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Drowning - Freshwater vs. Saltwater

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Did you know that more people die in freshwater (especially in swimming pools,) then in saltwater? It's not because lifeguards aren't doing their job. It has more to do with our body. There's a big difference between drowning in freshwater and in saltwater because our body doesn't respond the same to every liquid that fills our lungs. However, without help, the end result is always the same - drowning.

Freshwater

  • Drowning: Freshwater - Time it takes: Five to 20 minutes

In freshwater, the water filling a person's lungs can enter the bloodstream quickly causing blood cells to swell and burst. Also, the fluid filling the person's lungs will prevent the body from taking in enough air. This leads to cardiac arrest (when the heart stops cuz it doesn't have enough oxygen.)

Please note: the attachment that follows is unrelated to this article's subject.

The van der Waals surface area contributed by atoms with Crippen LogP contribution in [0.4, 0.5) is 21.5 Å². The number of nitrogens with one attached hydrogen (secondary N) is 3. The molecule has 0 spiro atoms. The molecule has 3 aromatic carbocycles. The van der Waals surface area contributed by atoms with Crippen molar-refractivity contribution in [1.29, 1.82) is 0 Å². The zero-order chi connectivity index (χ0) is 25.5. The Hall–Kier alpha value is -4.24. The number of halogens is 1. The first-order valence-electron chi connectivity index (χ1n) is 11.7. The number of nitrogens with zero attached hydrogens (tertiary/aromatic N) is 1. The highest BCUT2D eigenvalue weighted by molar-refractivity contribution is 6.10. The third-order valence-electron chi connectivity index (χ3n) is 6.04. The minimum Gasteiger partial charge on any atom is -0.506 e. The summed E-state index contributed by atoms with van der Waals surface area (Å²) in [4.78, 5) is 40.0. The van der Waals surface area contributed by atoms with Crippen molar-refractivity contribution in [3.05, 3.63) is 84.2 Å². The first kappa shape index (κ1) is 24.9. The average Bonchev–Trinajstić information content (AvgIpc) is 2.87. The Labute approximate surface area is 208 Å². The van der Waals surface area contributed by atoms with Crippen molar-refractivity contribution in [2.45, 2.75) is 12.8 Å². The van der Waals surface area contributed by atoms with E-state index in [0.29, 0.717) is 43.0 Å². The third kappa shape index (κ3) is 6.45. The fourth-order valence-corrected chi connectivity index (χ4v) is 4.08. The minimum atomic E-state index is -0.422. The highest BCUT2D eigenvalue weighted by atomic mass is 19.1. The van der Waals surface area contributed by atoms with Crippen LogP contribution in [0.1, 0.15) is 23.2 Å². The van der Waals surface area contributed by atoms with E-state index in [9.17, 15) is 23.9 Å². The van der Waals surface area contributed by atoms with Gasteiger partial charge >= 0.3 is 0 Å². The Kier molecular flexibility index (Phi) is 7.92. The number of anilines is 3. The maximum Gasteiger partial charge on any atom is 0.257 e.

The only good thing to say about drowning in freshwater is that the drowned person is more than likely unconscious by the time the heart stops.

Saltwater

  • Drowning: Saltwater - Time it takes: Five to 30 minutes

In a saltwater drowning, the lungs fill with salt water which draws blood out of the bloodstream and into the lungs. This liquid build up in the air sacs stops oxygen from reaching the blood. We all know we can't live without oxygen - so we die. In other words, in saltwater you basically drown in your own fluids. It's not just lack of oxygen that causes drowning but it is the biggest factor.

  • Did you know that young kids are more likely to drown in freshwater than in saltwater, while older children and adults drown more often in saltwater than in freshwater?
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